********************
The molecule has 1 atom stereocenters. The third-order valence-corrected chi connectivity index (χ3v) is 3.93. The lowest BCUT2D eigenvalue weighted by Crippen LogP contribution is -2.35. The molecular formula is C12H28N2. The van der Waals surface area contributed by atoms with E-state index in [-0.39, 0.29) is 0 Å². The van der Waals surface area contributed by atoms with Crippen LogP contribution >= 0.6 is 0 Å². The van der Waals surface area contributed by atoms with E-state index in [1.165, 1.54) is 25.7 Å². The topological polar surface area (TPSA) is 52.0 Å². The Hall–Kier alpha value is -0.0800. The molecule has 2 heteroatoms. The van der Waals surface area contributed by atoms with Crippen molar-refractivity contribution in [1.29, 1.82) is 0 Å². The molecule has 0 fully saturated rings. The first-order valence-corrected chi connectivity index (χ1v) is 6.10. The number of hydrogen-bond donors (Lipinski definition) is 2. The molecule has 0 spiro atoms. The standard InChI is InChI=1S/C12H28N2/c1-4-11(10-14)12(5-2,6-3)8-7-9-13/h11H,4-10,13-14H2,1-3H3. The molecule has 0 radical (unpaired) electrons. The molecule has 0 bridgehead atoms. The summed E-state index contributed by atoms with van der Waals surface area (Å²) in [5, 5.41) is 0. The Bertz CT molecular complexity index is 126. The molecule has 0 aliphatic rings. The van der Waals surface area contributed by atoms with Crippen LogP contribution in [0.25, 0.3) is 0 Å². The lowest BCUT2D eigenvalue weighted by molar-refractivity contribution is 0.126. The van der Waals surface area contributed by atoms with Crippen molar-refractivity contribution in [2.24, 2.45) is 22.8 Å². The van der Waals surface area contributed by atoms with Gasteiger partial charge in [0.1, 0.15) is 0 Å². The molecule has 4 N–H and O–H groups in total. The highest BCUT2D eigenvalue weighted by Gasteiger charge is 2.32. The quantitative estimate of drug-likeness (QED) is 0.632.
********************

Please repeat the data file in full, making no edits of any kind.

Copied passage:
The molecule has 1 atom stereocenters. The third-order valence-corrected chi connectivity index (χ3v) is 3.93. The lowest BCUT2D eigenvalue weighted by Crippen LogP contribution is -2.35. The molecular formula is C12H28N2. The van der Waals surface area contributed by atoms with E-state index in [-0.39, 0.29) is 0 Å². The van der Waals surface area contributed by atoms with Crippen LogP contribution >= 0.6 is 0 Å². The van der Waals surface area contributed by atoms with E-state index in [1.165, 1.54) is 25.7 Å². The topological polar surface area (TPSA) is 52.0 Å². The Hall–Kier alpha value is -0.0800. The molecule has 2 heteroatoms. The van der Waals surface area contributed by atoms with Crippen molar-refractivity contribution in [1.29, 1.82) is 0 Å². The molecule has 0 fully saturated rings. The first-order valence-corrected chi connectivity index (χ1v) is 6.10. The number of hydrogen-bond donors (Lipinski definition) is 2. The molecule has 0 spiro atoms. The standard InChI is InChI=1S/C12H28N2/c1-4-11(10-14)12(5-2,6-3)8-7-9-13/h11H,4-10,13-14H2,1-3H3. The molecule has 0 radical (unpaired) electrons. The molecule has 0 bridgehead atoms. The summed E-state index contributed by atoms with van der Waals surface area (Å²) in [5, 5.41) is 0. The Bertz CT molecular complexity index is 126. The molecule has 0 aliphatic rings. The van der Waals surface area contributed by atoms with Crippen LogP contribution in [0.25, 0.3) is 0 Å². The lowest BCUT2D eigenvalue weighted by molar-refractivity contribution is 0.126. The van der Waals surface area contributed by atoms with Crippen molar-refractivity contribution in [2.24, 2.45) is 22.8 Å². The van der Waals surface area contributed by atoms with Gasteiger partial charge in [0.1, 0.15) is 0 Å². The molecule has 4 N–H and O–H groups in total. The highest BCUT2D eigenvalue weighted by Gasteiger charge is 2.32. The quantitative estimate of drug-likeness (QED) is 0.632.